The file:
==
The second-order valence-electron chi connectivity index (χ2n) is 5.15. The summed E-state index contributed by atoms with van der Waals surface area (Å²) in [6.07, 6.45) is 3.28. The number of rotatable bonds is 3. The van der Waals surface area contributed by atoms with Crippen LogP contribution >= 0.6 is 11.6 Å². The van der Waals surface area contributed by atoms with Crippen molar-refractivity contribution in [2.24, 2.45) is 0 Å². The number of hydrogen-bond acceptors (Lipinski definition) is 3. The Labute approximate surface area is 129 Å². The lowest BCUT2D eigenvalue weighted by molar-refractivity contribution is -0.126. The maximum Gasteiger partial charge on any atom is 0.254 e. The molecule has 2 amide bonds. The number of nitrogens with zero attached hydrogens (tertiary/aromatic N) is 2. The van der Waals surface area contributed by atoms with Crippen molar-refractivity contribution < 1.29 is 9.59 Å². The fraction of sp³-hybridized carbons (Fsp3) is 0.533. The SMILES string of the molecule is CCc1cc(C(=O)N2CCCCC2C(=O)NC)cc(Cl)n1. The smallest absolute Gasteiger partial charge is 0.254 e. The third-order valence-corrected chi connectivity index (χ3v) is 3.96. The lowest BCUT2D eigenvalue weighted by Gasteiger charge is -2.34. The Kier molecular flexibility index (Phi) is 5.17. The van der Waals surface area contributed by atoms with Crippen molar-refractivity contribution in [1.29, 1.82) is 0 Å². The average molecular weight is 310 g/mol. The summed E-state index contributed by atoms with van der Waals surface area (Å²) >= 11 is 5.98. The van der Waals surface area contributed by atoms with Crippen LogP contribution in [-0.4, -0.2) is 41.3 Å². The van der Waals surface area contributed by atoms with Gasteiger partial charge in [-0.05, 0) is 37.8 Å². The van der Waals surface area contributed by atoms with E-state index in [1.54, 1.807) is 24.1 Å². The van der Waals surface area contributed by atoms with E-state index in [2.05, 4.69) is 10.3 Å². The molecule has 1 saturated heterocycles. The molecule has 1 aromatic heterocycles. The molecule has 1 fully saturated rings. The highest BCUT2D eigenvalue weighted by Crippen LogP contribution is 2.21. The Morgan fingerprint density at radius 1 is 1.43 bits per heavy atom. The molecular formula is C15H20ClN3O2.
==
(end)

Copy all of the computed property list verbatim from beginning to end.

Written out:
The second-order valence-electron chi connectivity index (χ2n) is 5.15. The summed E-state index contributed by atoms with van der Waals surface area (Å²) in [6.07, 6.45) is 3.28. The number of rotatable bonds is 3. The van der Waals surface area contributed by atoms with Crippen LogP contribution >= 0.6 is 11.6 Å². The van der Waals surface area contributed by atoms with Crippen molar-refractivity contribution in [2.24, 2.45) is 0 Å². The number of hydrogen-bond acceptors (Lipinski definition) is 3. The Labute approximate surface area is 129 Å². The lowest BCUT2D eigenvalue weighted by molar-refractivity contribution is -0.126. The maximum Gasteiger partial charge on any atom is 0.254 e. The molecule has 2 amide bonds. The number of nitrogens with zero attached hydrogens (tertiary/aromatic N) is 2. The van der Waals surface area contributed by atoms with Crippen molar-refractivity contribution < 1.29 is 9.59 Å². The fraction of sp³-hybridized carbons (Fsp3) is 0.533. The SMILES string of the molecule is CCc1cc(C(=O)N2CCCCC2C(=O)NC)cc(Cl)n1. The smallest absolute Gasteiger partial charge is 0.254 e. The third-order valence-corrected chi connectivity index (χ3v) is 3.96. The lowest BCUT2D eigenvalue weighted by Gasteiger charge is -2.34. The Kier molecular flexibility index (Phi) is 5.17. The van der Waals surface area contributed by atoms with Crippen molar-refractivity contribution in [1.29, 1.82) is 0 Å². The average molecular weight is 310 g/mol. The summed E-state index contributed by atoms with van der Waals surface area (Å²) >= 11 is 5.98. The van der Waals surface area contributed by atoms with Crippen LogP contribution in [-0.4, -0.2) is 41.3 Å². The van der Waals surface area contributed by atoms with Gasteiger partial charge in [-0.05, 0) is 37.8 Å². The van der Waals surface area contributed by atoms with E-state index in [1.54, 1.807) is 24.1 Å². The van der Waals surface area contributed by atoms with E-state index in [2.05, 4.69) is 10.3 Å². The molecule has 1 saturated heterocycles. The molecule has 1 aromatic heterocycles. The molecule has 1 fully saturated rings. The highest BCUT2D eigenvalue weighted by Crippen LogP contribution is 2.21. The Morgan fingerprint density at radius 1 is 1.43 bits per heavy atom. The molecular formula is C15H20ClN3O2.